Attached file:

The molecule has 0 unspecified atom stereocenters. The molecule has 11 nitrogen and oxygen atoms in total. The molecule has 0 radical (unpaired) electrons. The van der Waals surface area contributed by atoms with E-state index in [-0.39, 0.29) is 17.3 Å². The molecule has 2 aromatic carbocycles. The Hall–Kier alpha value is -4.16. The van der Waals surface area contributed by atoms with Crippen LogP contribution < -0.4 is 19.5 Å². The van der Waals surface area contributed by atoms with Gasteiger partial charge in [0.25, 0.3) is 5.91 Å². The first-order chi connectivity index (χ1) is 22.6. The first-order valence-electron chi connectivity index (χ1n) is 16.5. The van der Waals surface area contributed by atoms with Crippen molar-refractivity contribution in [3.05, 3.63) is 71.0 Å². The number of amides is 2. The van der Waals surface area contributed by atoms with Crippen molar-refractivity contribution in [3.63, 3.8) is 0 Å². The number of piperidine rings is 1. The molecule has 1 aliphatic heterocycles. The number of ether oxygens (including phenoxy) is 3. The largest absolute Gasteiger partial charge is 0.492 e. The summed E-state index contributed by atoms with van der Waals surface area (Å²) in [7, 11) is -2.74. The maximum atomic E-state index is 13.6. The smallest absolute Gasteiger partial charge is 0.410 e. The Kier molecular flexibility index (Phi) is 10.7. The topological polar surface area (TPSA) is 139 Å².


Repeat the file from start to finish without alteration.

The molecule has 0 unspecified atom stereocenters. The molecule has 11 nitrogen and oxygen atoms in total. The molecule has 0 radical (unpaired) electrons. The van der Waals surface area contributed by atoms with E-state index in [-0.39, 0.29) is 17.3 Å². The molecule has 2 aromatic carbocycles. The Hall–Kier alpha value is -4.16. The van der Waals surface area contributed by atoms with Crippen LogP contribution < -0.4 is 19.5 Å². The van der Waals surface area contributed by atoms with Gasteiger partial charge in [0.25, 0.3) is 5.91 Å². The first-order chi connectivity index (χ1) is 22.6. The first-order valence-electron chi connectivity index (χ1n) is 16.5. The van der Waals surface area contributed by atoms with Crippen molar-refractivity contribution in [3.05, 3.63) is 71.0 Å². The number of amides is 2. The van der Waals surface area contributed by atoms with Crippen molar-refractivity contribution in [3.63, 3.8) is 0 Å². The number of piperidine rings is 1. The molecule has 1 aliphatic heterocycles. The number of ether oxygens (including phenoxy) is 3. The largest absolute Gasteiger partial charge is 0.492 e. The summed E-state index contributed by atoms with van der Waals surface area (Å²) in [7, 11) is -2.74. The maximum atomic E-state index is 13.6. The smallest absolute Gasteiger partial charge is 0.410 e. The Kier molecular flexibility index (Phi) is 10.7. The topological polar surface area (TPSA) is 139 Å².